RACGP backs call for medical transfer of asylum seekers and refugees

Evelyn Lewin

4/12/2018 2:22:46 PM

The RACGP has commended Dr Kerryn Phelps on her bill designed to provide better medical care for people being held on Nauru and Manus Island.

Many Australians are concerned about the healthcare of people being held on Nauru and Manus Island. (Image: Médecins Sans Frontières)
Many Australians are concerned about the healthcare of people being held on Nauru and Manus Island. (Image: Médecins Sans Frontières)

The RACGP supports MP Dr Kerryn Phelps’ call for the immediate transfer of unwell asylum seekers and refugees from Nauru and Manus Island for onshore medical assessment and treatment.
Dr Phelps’ Urgent Medical Treatment Bill, which allows seriously ill people to be brought to Australia, was introduced to Parliament earlier this week and has the support of Australia’s medical community.  
There have also been nationwide rallies, held on Monday outside Parliament House and the offices of various MPs, in support of the bill.
Dr Kate Walker, GP and Chair of the RACGP Specific Interests Refugee Health network,  told newsGP that Dr Phelps’ private members bill would ensure unwell asylum seekers be transferred to Australia to be provided with an appropriate level of healthcare.
‘The deteriorating mental and physical health of asylum seekers and refugees [on Nauru and Manus Island] has reached crisis point,’ Dr Walker said.
‘Twelve asylum seekers have died on Nauru and Manus Island in the past five years. This would be identified as a crisis in any other community.’
Consequently, Dr Walker is calling for an end to this crisis.
‘Let’s remove the politics from healthcare,’ she urged.
‘People accessing their human right to seek asylum, as secured by the UN [United Nations], must be able to receive the proper level of healthcare, without the unacceptable levels of political scrutiny that have been occurring.
‘This private members bill will allow for just that, and will put medical decisions back into the hands of treating medical practitioners.’
Dr Walker said the first priority is to remove the most unwell adults and remaining children and their families from Nauru and Manus Island.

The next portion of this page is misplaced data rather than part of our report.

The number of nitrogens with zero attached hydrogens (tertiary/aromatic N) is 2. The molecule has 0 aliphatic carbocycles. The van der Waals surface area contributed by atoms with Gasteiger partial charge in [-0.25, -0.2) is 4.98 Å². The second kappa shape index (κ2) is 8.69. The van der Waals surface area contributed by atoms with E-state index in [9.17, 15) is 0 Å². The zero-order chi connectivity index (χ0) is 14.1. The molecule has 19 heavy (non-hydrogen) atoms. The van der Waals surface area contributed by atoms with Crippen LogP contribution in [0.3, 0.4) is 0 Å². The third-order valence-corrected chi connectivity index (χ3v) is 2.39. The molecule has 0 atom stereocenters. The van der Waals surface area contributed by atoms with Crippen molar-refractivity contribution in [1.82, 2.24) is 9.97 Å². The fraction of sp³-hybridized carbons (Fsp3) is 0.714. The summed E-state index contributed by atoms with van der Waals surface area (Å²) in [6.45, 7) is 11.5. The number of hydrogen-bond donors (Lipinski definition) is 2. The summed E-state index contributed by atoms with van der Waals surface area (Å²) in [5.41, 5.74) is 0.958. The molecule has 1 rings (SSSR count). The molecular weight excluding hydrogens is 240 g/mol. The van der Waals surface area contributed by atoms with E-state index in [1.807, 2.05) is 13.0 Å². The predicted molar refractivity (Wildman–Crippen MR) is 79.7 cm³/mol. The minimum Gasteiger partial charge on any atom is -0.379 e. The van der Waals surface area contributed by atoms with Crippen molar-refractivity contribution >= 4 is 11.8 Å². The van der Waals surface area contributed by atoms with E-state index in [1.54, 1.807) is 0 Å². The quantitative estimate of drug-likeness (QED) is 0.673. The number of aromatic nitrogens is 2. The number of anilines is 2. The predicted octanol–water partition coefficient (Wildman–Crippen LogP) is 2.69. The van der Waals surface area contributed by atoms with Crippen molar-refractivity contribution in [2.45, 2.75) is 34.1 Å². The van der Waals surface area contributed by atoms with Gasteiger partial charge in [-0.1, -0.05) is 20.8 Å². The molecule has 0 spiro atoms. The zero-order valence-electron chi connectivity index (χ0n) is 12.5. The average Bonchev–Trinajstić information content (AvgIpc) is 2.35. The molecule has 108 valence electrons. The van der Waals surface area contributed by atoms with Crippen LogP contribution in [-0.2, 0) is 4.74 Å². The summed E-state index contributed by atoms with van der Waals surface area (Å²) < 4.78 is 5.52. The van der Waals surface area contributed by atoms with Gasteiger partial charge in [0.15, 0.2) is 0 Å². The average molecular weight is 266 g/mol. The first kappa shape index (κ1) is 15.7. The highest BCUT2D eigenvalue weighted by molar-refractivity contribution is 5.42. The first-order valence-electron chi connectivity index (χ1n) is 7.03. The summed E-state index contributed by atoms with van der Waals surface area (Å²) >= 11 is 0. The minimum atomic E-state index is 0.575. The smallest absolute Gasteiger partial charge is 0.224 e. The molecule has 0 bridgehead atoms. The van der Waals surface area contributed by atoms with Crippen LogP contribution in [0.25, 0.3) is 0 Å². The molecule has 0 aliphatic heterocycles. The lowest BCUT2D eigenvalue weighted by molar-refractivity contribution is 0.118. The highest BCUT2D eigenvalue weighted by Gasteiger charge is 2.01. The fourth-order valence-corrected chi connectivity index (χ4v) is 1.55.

‘The trauma experienced [on Nauru and Manus Island] by asylum seekers and refugees is additional to their traumatic refugee experiences,’ she said.

‘Self-harm, witnessed self-harm, chronic suicidal ideation and lack of long-term settlement opportunity impacts every single one of the refugees and asylum seekers on Manus Island and Nauru.
‘These unwell individuals require a therapeutic environment, preferably in Australia, where they can receive the specialist care they need.
‘The Urgent Medical Treatment Bill is a start, but their long-term recovery is dependent on viable long-term settlement options, which must also be found as soon as possible.’

Kerryn-Phelps-(Mick-Tsikas)-hero.jpgDr Kerryn Phelps has introduced a bill designed to facilitate the immediate medical transferral of unwell asylum seekers and refugees from Nauru and Manus Island.
Médecins Sans Frontières (MSF) released a report this week, Indefinite despair: The tragic mental health consequences of offshore processing on Nauru, which highlights the mental health problems of refugees and asylum seekers in Nauru.
The report, which collected and analysed medical data from the 11 months in which MSF provided healthcare on Nauru before being forced to leave by the Nauruan Government in October, demonstrates ‘extreme mental health suffering’ on the island.
According to the report, of the 208 refugees and asylum seekers MSF treated in Nauru, 63 patients (30%) had attempted suicide, while 124 (60%) had suicidal thoughts.
Meanwhile, almost two-thirds (62%) were diagnosed with moderate or severe depression, 25% with anxiety disorder and 18% with post-traumatic stress disorder.
Twelve patients were diagnosed with the rare psychiatric condition ‘resignation syndrome’.
‘The data shows that the mental health suffering on Nauru is among the worst MSF has ever seen, including in projects providing care for victims of torture,’ the report noted.
MSF is calling for an end to Australia’s offshore processing policy and for the immediate evacuation of all refugee and asylum seekers from Nauru.
Dr Walker said it is time the Australian Government looks to the its own medical community for guidance regarding this health crisis.
‘We want to be able to do our jobs and properly care for these vulnerable men, women and children, just as our Oath of Fellowship affirms,’ she said.
‘We cannot sit back knowing the standard of care received by those seeking asylum in Australia is anything but acceptable, and that medical professionals’ decisions are delayed by administrative processes.’
The RACGP will continue to urge the Government to accept its expert input and support until the health and wellbeing of unwell refugees and asylum seekers on Nauru and Manus Island is satisfactorily addressed.

asylum seeker healthcare Manus Island Nauru Refugee healthcare

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